The FAO training and career path is designed to build the necessary knowledge, skills, and experience to represent the United States as SDO-DATTs in US diplomatic missions around the world. US Army FAOs are typically selected as senior Captains, having completed a successful assignment as a company commander, which identifies them as high-performing and makes their next promotion assured. FAOs then undergo three to five years of additional training and education: foreign language training at the Defense Language Institute, a one-year “internship” at a foreign embassy or other overseas location, a master’s degree from a graduate school with a validated graduate degree program, Command and General Staff College, Joint Military Attaché School, and the Security Cooperation Officer Course. FAOs are purpose-built for developing rapport with allies and partners and to assist them in creating capable and sustainable militaries that are interoperable with our own. However, because the military services have a tendency to prioritize and embrace officers from their core branches, FAOs are often overlooked for senior leadership and general officer roles in favor of officers with more traditional service backgrounds, like Air Force fighter pilots and Army combat arms officers. As a result, it is rare for a FAO to surpass the rank of O-6 — a Colonel in the Army, Air Force and Marines, or a Captain in the Navy.

While the DoD should be looking for ways to promote and empower FAOs, currently, the Pentagon is moving in the wrong direction. Not only has the military done nothing to promote FAOs into key roles, but to comply with past defense legislation reducing the number of general and flag officer billets across the military, DoD is considering a plan to cut all but four general officer SDO-DATT positions around the world by the end of this year.

While this legislation was meant to reduce the number of generals and admirals within what Congress considered to be a bloated Pentagon bureaucracy, the military services reflexively protected their own and recommended the cuts be taken elsewhere. By accepting the recommendations of the military services, which are unable to see beyond their internal priorities and cultures, the Pentagon is inadvertently undermining a core tenet of the NDS and a foundational leg of this administration’s foreign policy: the strengthening of partnerships and alliances.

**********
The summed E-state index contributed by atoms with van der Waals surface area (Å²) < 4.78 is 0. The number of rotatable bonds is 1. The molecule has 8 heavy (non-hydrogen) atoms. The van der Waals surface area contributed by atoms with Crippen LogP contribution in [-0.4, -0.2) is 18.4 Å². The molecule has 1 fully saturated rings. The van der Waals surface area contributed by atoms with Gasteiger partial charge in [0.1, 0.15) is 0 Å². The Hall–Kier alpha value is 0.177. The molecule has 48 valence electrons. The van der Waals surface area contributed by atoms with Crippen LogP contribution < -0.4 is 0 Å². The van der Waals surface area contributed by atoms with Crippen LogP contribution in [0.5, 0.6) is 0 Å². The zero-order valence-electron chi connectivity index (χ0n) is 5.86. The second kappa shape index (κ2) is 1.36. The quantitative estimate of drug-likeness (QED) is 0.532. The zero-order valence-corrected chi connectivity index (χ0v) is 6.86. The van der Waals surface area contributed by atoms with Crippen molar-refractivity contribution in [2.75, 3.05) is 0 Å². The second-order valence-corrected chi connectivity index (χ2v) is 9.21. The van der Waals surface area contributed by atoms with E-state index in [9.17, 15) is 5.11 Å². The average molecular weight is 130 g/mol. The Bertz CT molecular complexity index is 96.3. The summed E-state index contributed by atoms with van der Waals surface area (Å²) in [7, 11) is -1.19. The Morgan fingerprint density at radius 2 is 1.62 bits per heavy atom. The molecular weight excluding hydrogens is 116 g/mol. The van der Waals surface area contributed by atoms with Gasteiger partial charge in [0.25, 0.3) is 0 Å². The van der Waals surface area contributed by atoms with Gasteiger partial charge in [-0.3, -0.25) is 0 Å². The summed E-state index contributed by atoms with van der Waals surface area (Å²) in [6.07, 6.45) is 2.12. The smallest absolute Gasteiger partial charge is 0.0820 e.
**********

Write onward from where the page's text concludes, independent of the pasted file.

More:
In addition to the SDO-DATTs, the United States Security Coordinator for Israel and the Palestinian Authority (USSC) is slated for demotion as well. That job is currently filled by a three-star Army general who has played a crucial role in working with both Ramallah and Jerusalem, following the killing of Palestinian-American journalist Shireen Abu Akleh. The shuttle diplomacy required to tamp down tensions and coordinate security operations between Israel and the Palestinian Authority can only be successfully accomplished by a US military officer with the status and credibility to influence the most senior Israeli and Palestinian security officials. Dropping a field-grade officer into that role like an Army colonel or Navy captain is a recipe for failure, and the President’s recent trip to the region demonstrates that the stakes are just too high.

Defense Secretary Lloyd Austin should rethink the plan to downgrade these critical defense diplomacy positions, and the law provides him the offramp to due so. Section 501 of the Fiscal Year 2017 NDAA, which legislated the cuts, also includes a waiver authority for the secretary to preserve billets beyond the total allowed if it is in the national security interest. Instead of cutting the positions critical to defense diplomacy, the secretary should exercise the waiver, restore them, and direct the service chiefs to assign them to the servicemembers best trained to get the job done: FAOs.

In March 2021, Austin laid out his three priorities in his guidance to the force: “defending the nation, taking care of our people, and succeeding through teamwork.” By preserving these general officer positions that are critical to US partnerships and alliances, and by staffing them with FAOs, he would serve all three.

Jonathan Lord is the Senior Fellow and Director of the Middle East Security Program at the Center for a New American Security. He previously served as a Professional Staff Member on the House Armed Services Committee, Iraq Country Director in the Office of the Under Secretary of Defense for Policy, and as a Political-Military Analyst in the Department of Defense.